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Microsex Office
Microsex Office     Microsex Office

(left) Koni Lui and Jim Chim, and (right) Yedda Chao and Dada Chen.
Chinese: 潮性辦公室  
Year: 2011  
Director: Lee Kung-Lok, Jim Chim Sui-Man
Producer: Wong Jing
Writer: Yim Ka-Yee
Cast: Jim Chim Sui-Man, Harriet Yeung Sze-Man, Tyson Chak Hoi-Tai, Koni Lui Wai-Yee, Yedda Chao, Z.O. (Chen Zhi-Ming) Jacqueline Chong Si-Man, Dada Chen, Bonnie Wong Man-Wai, Gill Mohindepaul Singh, Julio Acconci, Dino Acconci, Candy Hau Woon-Ling
The Skinny: The dirty jokes and local references are a plus, but the direction, acting and general storyline aren't so hot. Microsex Office has an audience, and if you're it then good for you. Otherwise you may wish to catch the stageplay or a better movie.
by Kozo:

From Wong Jing and overacting god Jim Chim Sui-Man (with an assist from Lee Kung-Lok) comes Microsex Office, an adaptation of Chimís same-titled stage comedies, which played to sold-out audiences at the Hong Kong Arts Center in 2009 and 2010. The stage productions were more sketch comedy than narrative work, but the goal of both stage and film versions is the same: to send up Hong Kongís omnipresent and unique office culture with scathing satire and ribald jokes. Thanks to its local references and lowbrow humor, Microsex Office has the goods to satisfy a particular audience. However, those not in that audience may just be annoyed.

Chim stars as Ben Chow, the manager at Mui Fah Yeow, an ointment company intended to parody the White Flower Oil brand, a tabloid mainstay after its owner came under investigation for sexual harassment. That's a local media reference Ė the first of many in this ninety-minute film that will squeeze by foreigners and maybe even the Chinese diaspora. No matter, the film has plenty that they'll still get, since Ben's office is populated by inattentive losers who fantasize about sex instead of actually working. Harriet (Harriet Yeung) imagines getting sandwiched between sweating twin bohunks (amusingly played by twin Macanese pop duo Julio Acconci and Dino Acconci a.k.a. Soler), while Tarzan (Tyson Chak) has sudden erections at inopportune times. Hey, it's just like your workplace!

The setup to Microsex Office is good for overplayed gags, which are delivered with gusto by Chim, Yeung and Chak, who are all veterans of the stage productions. The actors bring their comic timing and sense of abandon from the stage, and their all-out performances are self-effacing and even surprising. Unfortunately, they also bring their tendency to project. On the stage, projecting helps because the performers are at a distance from the audience, but on film their thirty-foot-high mugs are right up in your face. Projecting then becomes overacting, which in turn can be irritating. Scratch that: it is irritating. When youíre stuck watching close-ups of constantly mugging, frequently whining individuals, it can only be described with one word: insufferable.

Also insufferable is Rachel (TVB fixture Koni Lui), the newest member of Ben's office and the owner of the most whiny voice ever. The four office colleagues satirize the workplace through crass gags that can be funny if you're familiar with HK office life. That doesnít last, however, because the Mui Fah Yeow gets bought out by the mainland Chinese (Note: itís a meta joke!). Ben's group now works for the China Adult Healthcare Group, who manufacture sex toys like vibrating panties, and must report to Miss Fang (Yedda Chao) and her gang of hot execs (Z.O., Jacqueline Chong, and Dada Chen). Instead of a deserved firing, Ben's group is tasked with creating an aromatic aphrodisiac oil. However, they attempt to sexually conquer their new bosses in lieu of actual work. When that fails (duh), they seek out Indian aphrodisiac guru (Gill Singh) to complete their project. Then there's an orgy.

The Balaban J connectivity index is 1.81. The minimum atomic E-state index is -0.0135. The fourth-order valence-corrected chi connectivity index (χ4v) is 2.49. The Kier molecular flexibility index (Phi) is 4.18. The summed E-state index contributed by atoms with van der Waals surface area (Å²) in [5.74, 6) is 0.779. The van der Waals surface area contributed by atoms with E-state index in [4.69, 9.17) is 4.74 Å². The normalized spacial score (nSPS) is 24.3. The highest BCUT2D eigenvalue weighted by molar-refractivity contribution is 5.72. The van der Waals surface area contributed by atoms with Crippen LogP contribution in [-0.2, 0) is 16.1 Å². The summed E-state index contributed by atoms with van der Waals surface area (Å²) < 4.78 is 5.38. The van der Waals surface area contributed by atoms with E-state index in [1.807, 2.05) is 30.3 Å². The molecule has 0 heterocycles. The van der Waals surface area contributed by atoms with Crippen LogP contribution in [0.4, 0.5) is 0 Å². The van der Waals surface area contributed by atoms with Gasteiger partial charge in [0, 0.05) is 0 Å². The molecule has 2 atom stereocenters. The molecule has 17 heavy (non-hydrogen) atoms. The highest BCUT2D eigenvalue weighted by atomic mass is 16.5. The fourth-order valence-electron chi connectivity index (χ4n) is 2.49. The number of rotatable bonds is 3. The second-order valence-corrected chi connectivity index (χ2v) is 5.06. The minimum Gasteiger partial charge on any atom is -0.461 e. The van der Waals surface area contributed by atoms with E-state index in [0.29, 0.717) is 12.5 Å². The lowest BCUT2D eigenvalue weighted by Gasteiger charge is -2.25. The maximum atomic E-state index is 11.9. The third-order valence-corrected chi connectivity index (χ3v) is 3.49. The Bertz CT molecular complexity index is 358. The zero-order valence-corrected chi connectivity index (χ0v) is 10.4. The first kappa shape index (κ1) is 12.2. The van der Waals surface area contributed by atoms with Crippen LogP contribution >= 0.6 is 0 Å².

Donít your hopes up. Instead of seeing the actors writhe about onscreen in various states of undress, the orgy is portrayed with a white-garbed people-as-sperm dance routine (stolen from Woody Allen) plus a scatalogical finish. Microsex Office has plenty of smutty humor but little in the way of eroticism, so despite some of the actors being chesty or hot (not Jim Chim), you won't catch any nudity here. The Category IIB rating was assigned for dirty, crass and possibly offensive humor. To be fair, it's refreshing to see dirty jokes in a Hong Kong movie as the industry has become increasingly puritanical, and there's enough amusingly juvenile stuff going on that the twelve-year-old in all of us should giggle a few times. As an off-color parody of local culture, Microsex Office has its positives and can divert those looking for something cheap and lowbrow.

Where Microsex Office doesn't work is in its attempt at a story, e.g. actually having one or two characters care for one another and consider a romance. Since everyone here is a joke, a vapid piece of meat or an overplayed nitwit, it's hard to care if they decide to hook up or somehow change their life. Also, the story is thin even by Hong Kong's already generous standards. Add to that the largely terrible production values and you have a possibly diverting but mostly irritating and unnecessary time at the movies. There's an audience for this type of film, both local and even international, and hopefully you should be able to figure out if this is the movie for you. If you decide it's not, well, you're not missing that much. If you do, well, congratulations! We accept no responsibility for your decision. (Kozo, 2011)



DVD (Hong Kong)
Region 3 NTSC
CN Entertainment
16x9 Anamorphic Widescreen
Cantonese and Mandarin Language Tracks
Dolby Digital 5.1
Removable English and Chinese subtitles
*Also Available on Blu-ray Disc
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